Bob Olstein: Amazon Has 'No Business Plan To Make a Profit'VW Staff
Bon Olstein, Olstein Capital Management chairman & CIO, discusses Amazon.com, Inc. (NASDAQ:AMZN)’s “Prime Music” service and where he sees opportunity in M&A. He also says Amazon is too focused on taking over the world.
Olstein: Amazon Has ‘No Business Plan To Make a Profit’
Olstein – Amazon Has ‘No Business Plan To Make a Profit’: Transcript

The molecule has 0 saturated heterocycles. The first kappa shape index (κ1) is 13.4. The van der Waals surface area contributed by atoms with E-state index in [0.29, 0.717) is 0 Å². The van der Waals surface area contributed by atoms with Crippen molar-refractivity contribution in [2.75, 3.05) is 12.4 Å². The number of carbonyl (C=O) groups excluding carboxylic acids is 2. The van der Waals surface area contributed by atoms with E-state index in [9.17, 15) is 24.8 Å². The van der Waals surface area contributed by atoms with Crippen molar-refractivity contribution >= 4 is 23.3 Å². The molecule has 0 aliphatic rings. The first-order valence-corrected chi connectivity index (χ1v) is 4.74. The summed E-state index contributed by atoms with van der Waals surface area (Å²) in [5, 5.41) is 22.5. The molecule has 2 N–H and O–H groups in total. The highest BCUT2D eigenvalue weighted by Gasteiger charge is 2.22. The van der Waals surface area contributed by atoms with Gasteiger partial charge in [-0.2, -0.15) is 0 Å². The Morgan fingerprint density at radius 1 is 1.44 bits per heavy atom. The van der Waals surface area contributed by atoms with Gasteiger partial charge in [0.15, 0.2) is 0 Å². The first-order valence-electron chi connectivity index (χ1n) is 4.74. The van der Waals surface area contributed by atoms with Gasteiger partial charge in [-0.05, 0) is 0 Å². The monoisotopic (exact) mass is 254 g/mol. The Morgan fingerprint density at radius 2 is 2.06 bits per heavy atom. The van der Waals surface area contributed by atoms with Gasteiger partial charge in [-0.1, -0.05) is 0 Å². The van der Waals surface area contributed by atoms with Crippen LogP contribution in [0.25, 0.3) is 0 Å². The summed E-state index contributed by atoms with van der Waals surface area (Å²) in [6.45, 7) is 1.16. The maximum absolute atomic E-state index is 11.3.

first of all, i am a customer of amazon. the fact they had no business plan to make a profit. it’s spend, spend, spend, spend, spend. there’s no cash flow. $5 billion in sales to $80 billion in sales in the last ten years, still no free cash flow. no plan. they’re trying to take over the world. the whole business world. i’ve had had five companies in my career that have tried to take over the business world that are no longer here. they’re everything to everybody. they’re music stream. they’re phones. they’re supermarket — which are the five? that tried to take over the world? conglomerates. remember two plus two equal five? making a long story short, i predict a stock split over the next three to five years but you’re not getting more shares. if that’s the says, being everything to everybody is a negative, isn’t that what so many of these tech giants are doing today, whether it is Apple Inc. (NASDAQ:AAPL) or Google Inc (NASDAQ:GOOG) (NASDAQ:GOOGL)? i don’t see it the same way, kelly. these guys are just so far booked out in their business — they’ve said, if you don’t like our investment, become a customer. could he, bob, flip a switch, in effect, and turn this company from one that isn’t making a profit now to one that makes a big profit given the volume of sales? maybe he’ll make $6 a share. maybe he’ll make $8 a share. but it is not going to justify the $325 price. bob, i’m curious where you do see opportunity. aside from amazon. well, the acquisitions out there are just at the beginning. basically what you have to do is you have to go ahead and look for companies that — we invest at the olstein funds as private equity partners. we go in and look for companies that are generating huge free cash flow, have temporary issues — okay? they have temporary issues that are confronting them and showing that huge free cash flow. good businesses. people do not like to invest in companies that have temporary bad news because they want to get in the amazons, the twitters, the linkedins. that’s what’s working. but we believe we get real true value and that’s how our returns have been generated. what’s an example? a great example is techlt radata. they are growing at 5% and 10%. here is a company that’s capable of generating 7% free cash flow yields. they’re growing. they are. they do have some competition, but some of the competition is not competition. it’s really complimentary. here’s a company that maybe an oracle or Hewlett-Packard Company (NYSE:HPQ) who’s really stopped growing. can go in and use that free cash flow and that growth and pay a nice premium. your second candidate was petsmart, which was a company you say might well be a candidate for a private equity company to come in and take out. but i used to spend a lot of time at petsmart. i now buy my pet supplies from amazon. petsmart is an experience. okay? you go out there. people want to go in. they’re no longer growing at 5% and 10% a year but they are growing at 2% and 3% a year. here is a company that’s depreciation that’s far above their cap x. you are getting a 9% or 10% free cash flow yield, and in a 2.5% treasury market — okay? and that will grow at 2% and 3%. this is an outstanding company. they’re no longer growing at what everybody wants them to grow at, but, boy, what a great return for a private equity company.